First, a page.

- Don’t just commute home and pass out; brush and floss those teeth. They might feel extra-sensitive these days since pregnant and postpartum moms are at high risk for gum disease and tooth decay. Also, get your dentist appointment in the books.
- You may notice you’re losing a lot of hair. Don’t worry; you’re not going bald. It’s just hormones.
- Take time for yourself to help boost your mood, even if it’s just taking a quick trip to the store or taking a nap or a shower. Try to meet up with friends or other parents when possible to commiserate.
Month 4: Surviving on baby smiles
- If your baby experiences 4-month sleep regression, nights can be rough. If you can nap during the day or go to bed early, do so — you’re going to need it. And don’t overbook yourself.
- Increased stress can lower breast milk production — as can introducing pumping or formula if you haven’t already — so just be mindful to keep pumping to maintain supply if you’re not planning to wean quite yet; make sure to pump at least twice during an eight-hour workday if you want to keep it up.
- If you had a C-section, your scar should be healed by now — but it could still be reddish-purple, itchy and/or numb for up to a year or more after birth.
Month 5: R&R&R
- Relaxation: Take time for yourself to do something chill, like getting a massage or going to see a movie, for your emotional well-being.
- Rest: Make sure you continue to prioritize sleep as much as possible.
- Reflection: Your sense of identity changes when you become a parent. It’s important to take time to reflect. Journaling, collaging or talking to a therapist can help process unconscious emotions and acknowledge some of the life changes you experience throughout parenting.
Month 6: Ch-ch-ch-changes
- Your baby will likely continue teething and start eating solid foods about this time, which means you’ll be spending more time feeding them — and cleaning up lots of messes.
- If you don’t feel 100 percent physically recovered yet, don’t worry. You’re not alone; according to a study by Healthcare Women International, 25 percent of the women interviewed didn’t feel physically recovered from childbirth by six months postpartum.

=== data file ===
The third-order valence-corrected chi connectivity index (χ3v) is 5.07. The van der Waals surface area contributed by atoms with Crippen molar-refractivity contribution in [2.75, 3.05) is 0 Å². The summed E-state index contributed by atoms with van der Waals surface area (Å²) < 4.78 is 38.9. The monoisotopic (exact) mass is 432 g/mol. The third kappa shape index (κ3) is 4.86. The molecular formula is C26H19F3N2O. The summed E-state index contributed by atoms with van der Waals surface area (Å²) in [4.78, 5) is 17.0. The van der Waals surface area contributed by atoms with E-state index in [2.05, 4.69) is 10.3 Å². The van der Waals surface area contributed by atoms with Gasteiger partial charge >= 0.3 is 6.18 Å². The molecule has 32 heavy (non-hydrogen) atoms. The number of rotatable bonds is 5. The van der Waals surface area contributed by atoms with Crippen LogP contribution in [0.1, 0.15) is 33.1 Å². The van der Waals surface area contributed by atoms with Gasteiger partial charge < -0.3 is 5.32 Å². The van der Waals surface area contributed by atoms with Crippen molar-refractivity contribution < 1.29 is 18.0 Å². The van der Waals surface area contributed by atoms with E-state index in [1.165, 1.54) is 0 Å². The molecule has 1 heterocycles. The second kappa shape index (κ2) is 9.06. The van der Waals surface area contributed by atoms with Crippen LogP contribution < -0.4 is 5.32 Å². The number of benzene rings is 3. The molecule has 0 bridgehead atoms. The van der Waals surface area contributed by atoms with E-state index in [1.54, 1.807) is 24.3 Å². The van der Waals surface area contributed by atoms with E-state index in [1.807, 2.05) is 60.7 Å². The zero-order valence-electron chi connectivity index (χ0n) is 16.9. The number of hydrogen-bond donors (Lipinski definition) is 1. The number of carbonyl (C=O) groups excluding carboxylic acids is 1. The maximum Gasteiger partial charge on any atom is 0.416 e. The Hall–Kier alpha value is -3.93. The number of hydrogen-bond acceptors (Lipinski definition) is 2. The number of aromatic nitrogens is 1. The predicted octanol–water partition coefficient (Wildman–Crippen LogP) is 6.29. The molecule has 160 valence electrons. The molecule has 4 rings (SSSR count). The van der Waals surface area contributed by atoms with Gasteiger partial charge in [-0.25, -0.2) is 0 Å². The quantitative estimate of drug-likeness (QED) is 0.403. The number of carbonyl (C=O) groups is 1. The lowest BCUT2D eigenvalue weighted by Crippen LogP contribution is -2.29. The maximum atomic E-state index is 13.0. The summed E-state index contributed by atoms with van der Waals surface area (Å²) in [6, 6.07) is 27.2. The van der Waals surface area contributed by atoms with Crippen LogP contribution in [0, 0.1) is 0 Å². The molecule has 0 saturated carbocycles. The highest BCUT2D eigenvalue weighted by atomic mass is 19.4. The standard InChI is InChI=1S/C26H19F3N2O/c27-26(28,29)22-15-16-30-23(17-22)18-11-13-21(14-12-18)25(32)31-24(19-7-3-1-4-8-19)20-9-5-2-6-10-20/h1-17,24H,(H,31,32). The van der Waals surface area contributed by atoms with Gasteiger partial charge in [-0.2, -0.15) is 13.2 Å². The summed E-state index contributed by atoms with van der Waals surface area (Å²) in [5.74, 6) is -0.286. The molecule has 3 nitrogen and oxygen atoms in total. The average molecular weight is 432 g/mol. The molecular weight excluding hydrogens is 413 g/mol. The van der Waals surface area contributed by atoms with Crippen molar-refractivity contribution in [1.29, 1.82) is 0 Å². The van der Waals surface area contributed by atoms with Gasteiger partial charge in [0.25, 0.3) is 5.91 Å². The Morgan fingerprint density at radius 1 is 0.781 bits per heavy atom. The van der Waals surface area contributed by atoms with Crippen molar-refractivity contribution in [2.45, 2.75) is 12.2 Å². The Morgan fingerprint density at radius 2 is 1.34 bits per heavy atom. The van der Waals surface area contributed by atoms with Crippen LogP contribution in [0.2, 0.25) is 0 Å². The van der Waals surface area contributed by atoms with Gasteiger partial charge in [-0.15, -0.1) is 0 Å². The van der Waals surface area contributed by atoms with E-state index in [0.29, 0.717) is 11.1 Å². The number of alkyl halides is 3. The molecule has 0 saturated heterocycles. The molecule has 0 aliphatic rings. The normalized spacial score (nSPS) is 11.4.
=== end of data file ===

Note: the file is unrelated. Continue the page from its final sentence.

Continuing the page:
Month 7: Help! (it’s still OK to ask for help)
Postpartum depression can still happen for up to 12 months after birth, and physical post-birth issues such as exhaustion, back pain, incontinence, sexual problems and perineal pain can all increase your risk of depression, so check in with yourself often — and get help if needed.
Month 8: Let it go
Time management can be a challenge these days — and we hate to break it to you, but it might not become easy for years. You likely won’t be able to do everything you hope to do, and that’s completely normal. Prioritize the most important things, and let the other things go for now. Don’t feel guilty for having a messy house or not being a social butterfly; you’re doing the important work of baby-raising.
Month 9: Mo’ movement, mo’ problems
Once your baby starts crawling, it takes a lot more attention and vigilance to keep them safe — including keeping tiny objects from entering their tiny mouths. And this means (you guessed it!) more time spent cleaning, organizing and chasing them across the floor.
Month 10: Some more self-care
If you had melasma during pregnancy, it should be getting lighter now. But make sure to continue using sunscreen to protect your skin.
Month 11: Light at the end of the tunnel
With consistent nutrition and movement, you may well be starting to feel like your old self again — and ready for some more vigorous forms of exercise. Or maybe not, and that’s fine too as long as you’re feeling slowly better over time.
Month 12: A new normal
What I wish I’d known: It takes at least a year, if not longer, to start feeling like yourself again. That doesn’t mean you’ll feel or look exactly the same as you did prepregnancy, but that’s OK. In fact, it’s great.